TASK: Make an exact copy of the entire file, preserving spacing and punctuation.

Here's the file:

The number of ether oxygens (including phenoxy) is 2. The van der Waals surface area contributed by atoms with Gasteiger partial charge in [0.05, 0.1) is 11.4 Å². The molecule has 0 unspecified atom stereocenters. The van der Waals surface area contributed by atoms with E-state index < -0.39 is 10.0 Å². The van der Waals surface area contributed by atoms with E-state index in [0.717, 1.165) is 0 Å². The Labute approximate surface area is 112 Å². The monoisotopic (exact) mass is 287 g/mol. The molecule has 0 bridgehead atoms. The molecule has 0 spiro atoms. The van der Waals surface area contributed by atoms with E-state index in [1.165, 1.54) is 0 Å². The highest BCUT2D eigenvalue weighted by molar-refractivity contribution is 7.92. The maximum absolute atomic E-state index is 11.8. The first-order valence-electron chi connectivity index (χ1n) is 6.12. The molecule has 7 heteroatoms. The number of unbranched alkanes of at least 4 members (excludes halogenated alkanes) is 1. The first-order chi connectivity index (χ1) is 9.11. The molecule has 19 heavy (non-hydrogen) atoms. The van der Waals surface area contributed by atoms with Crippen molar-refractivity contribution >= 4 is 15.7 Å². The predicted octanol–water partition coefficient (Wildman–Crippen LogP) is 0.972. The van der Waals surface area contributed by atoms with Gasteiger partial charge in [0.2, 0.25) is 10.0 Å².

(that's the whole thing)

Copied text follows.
The number of ether oxygens (including phenoxy) is 2. The van der Waals surface area contributed by atoms with Gasteiger partial charge in [0.05, 0.1) is 11.4 Å². The molecule has 0 unspecified atom stereocenters. The van der Waals surface area contributed by atoms with E-state index < -0.39 is 10.0 Å². The van der Waals surface area contributed by atoms with E-state index in [0.717, 1.165) is 0 Å². The Labute approximate surface area is 112 Å². The monoisotopic (exact) mass is 287 g/mol. The molecule has 0 bridgehead atoms. The molecule has 0 spiro atoms. The van der Waals surface area contributed by atoms with E-state index in [1.165, 1.54) is 0 Å². The highest BCUT2D eigenvalue weighted by molar-refractivity contribution is 7.92. The maximum absolute atomic E-state index is 11.8. The first-order valence-electron chi connectivity index (χ1n) is 6.12. The molecule has 7 heteroatoms. The number of unbranched alkanes of at least 4 members (excludes halogenated alkanes) is 1. The first-order chi connectivity index (χ1) is 9.11. The molecule has 19 heavy (non-hydrogen) atoms. The van der Waals surface area contributed by atoms with Crippen molar-refractivity contribution >= 4 is 15.7 Å². The predicted octanol–water partition coefficient (Wildman–Crippen LogP) is 0.972. The van der Waals surface area contributed by atoms with Gasteiger partial charge in [0.2, 0.25) is 10.0 Å².